Love them or hate them, The Trocks are not going to go away any time soon.
This gang of “Ballerinas” with Adam’s apples and unusually latge feet are in their prime and this latest show sees them refining still further their witty pastiche of the ballet, both classical and contemporary.
Programme 1 is a real revelation, containing old favourites like the Dying Swan solo which Paul Ghiselin (aka Ida Nevasayneva) has made his own. Shedding feathers like a snowstorm, this bony-legged, knock-kneed dancer is one of the highlights of any Trocks show.
But it is one of the smaller dishes in an incredibly varied menu.
Opening with ChopEniana a large work that shows off the skills of the company while allowing for very funny moments of miscues and internecine jealousies as members of the corps attempt to hog the limelight, it seems to set the tone for what is to follow.
But The Trocks are too clever to play it straight.
Unexpected delights lie in wait, like the Grand Pas Classique between Chase Johnsey (aka Yakaterina Verbosovich) and Claude Gamba (Dimitri Legupski), which is danced seriously and with enormous aplomb until one visual joke at the very end.
It is a masterclass in crossgender illusion and laughter dies in the throat as it is evident that these boys can not ony really dance, they can really dance like girls.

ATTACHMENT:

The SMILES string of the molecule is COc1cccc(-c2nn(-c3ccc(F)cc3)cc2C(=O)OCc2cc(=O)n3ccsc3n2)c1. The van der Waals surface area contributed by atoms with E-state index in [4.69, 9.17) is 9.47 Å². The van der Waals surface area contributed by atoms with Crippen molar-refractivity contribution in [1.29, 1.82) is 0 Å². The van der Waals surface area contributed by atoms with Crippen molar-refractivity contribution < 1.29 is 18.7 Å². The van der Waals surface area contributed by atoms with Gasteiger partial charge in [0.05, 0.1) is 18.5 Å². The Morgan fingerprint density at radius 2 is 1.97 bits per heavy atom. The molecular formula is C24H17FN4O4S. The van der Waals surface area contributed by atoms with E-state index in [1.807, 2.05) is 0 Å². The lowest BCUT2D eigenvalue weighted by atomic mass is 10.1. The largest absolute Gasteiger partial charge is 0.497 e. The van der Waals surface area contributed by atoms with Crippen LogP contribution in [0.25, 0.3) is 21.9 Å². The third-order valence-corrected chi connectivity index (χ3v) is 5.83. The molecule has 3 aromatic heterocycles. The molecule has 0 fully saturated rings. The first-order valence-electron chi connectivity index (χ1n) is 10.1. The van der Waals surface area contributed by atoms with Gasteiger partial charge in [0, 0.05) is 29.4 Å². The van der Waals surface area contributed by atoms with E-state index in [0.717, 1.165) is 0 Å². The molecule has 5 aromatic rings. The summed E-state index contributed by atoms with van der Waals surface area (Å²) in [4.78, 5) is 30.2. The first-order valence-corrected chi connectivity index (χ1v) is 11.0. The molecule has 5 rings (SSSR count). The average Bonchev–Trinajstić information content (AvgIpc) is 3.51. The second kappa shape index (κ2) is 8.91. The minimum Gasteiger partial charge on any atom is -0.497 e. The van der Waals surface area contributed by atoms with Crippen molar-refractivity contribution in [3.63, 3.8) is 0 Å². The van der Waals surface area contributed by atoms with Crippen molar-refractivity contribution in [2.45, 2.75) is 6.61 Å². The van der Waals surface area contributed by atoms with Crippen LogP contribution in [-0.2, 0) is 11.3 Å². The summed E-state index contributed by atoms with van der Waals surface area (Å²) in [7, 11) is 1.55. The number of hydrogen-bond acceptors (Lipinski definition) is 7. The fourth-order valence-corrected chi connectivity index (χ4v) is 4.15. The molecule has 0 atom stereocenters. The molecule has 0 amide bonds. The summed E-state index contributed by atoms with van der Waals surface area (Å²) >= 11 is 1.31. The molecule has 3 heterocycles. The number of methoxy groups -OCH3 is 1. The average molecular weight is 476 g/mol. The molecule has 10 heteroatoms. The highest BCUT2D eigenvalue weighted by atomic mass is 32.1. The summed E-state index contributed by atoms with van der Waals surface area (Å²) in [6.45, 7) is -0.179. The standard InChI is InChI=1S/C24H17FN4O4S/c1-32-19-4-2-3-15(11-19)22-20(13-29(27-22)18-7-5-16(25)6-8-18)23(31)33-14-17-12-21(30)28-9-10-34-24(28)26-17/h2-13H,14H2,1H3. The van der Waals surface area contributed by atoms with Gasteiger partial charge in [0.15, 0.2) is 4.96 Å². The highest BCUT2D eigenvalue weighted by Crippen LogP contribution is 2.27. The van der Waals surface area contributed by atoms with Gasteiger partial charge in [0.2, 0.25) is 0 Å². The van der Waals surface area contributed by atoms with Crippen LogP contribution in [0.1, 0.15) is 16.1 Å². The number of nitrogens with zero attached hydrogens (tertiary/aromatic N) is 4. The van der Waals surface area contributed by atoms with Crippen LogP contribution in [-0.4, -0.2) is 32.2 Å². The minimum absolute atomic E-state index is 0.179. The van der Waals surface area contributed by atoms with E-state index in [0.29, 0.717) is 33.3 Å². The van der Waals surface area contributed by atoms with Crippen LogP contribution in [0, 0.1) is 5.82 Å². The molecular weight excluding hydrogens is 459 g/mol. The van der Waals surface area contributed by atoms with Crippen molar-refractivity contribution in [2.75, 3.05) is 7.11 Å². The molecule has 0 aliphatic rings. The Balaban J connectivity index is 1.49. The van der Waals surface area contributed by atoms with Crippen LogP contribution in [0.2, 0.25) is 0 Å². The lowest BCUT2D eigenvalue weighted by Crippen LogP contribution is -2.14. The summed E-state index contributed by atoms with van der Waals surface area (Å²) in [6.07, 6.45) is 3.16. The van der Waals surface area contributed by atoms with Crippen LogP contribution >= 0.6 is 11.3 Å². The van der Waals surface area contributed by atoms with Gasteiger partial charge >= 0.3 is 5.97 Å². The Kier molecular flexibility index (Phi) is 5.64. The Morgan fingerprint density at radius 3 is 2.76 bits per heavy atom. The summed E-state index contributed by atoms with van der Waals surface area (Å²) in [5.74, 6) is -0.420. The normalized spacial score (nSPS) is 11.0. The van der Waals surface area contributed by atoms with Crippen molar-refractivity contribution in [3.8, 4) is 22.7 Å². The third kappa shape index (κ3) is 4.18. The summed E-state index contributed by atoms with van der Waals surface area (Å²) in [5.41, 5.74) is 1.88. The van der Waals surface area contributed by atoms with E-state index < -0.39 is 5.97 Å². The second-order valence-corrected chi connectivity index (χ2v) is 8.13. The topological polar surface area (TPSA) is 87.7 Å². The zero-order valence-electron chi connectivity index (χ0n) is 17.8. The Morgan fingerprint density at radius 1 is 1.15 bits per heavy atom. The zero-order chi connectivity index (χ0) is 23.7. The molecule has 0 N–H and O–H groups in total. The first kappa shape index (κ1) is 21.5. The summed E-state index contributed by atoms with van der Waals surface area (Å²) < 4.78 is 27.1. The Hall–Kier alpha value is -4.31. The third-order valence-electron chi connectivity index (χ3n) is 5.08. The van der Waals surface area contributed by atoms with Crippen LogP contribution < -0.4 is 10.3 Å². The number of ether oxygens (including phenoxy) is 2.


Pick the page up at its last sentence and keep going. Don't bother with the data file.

The most surprising segment arrives with their Merce Cunningham pastiche, Patterns in Space, which comes complete with a pair of black –clad “musicians” who make a succession of noises with kazoos, rattles, paper bags and castanets while the three leotarded dancers attempt to make sense of the sound in movement.
As a send-up of po-faced modernism it is mercilessly accurate and hysterically funny. If anything, The Trocks have become too good, or too subtle for a general audience. Much of the physical farce and pratfalls have been usurped by witty asides and marginalia while the main event is better and tighter than one might expect.
For the big laughs, one has to look at the facial expressions of Robert Carter (aka Olga Supphozova) who comes over like a cross between Carmen Miranda and Fernandel.
Praise, too, for the tiny Long Zou, whose technical prowess would win him a place in many prestigious companies of a less camp persuasion.
To paraphrase Kojak, “Who Loves Ya, Trockies?” Me, for one.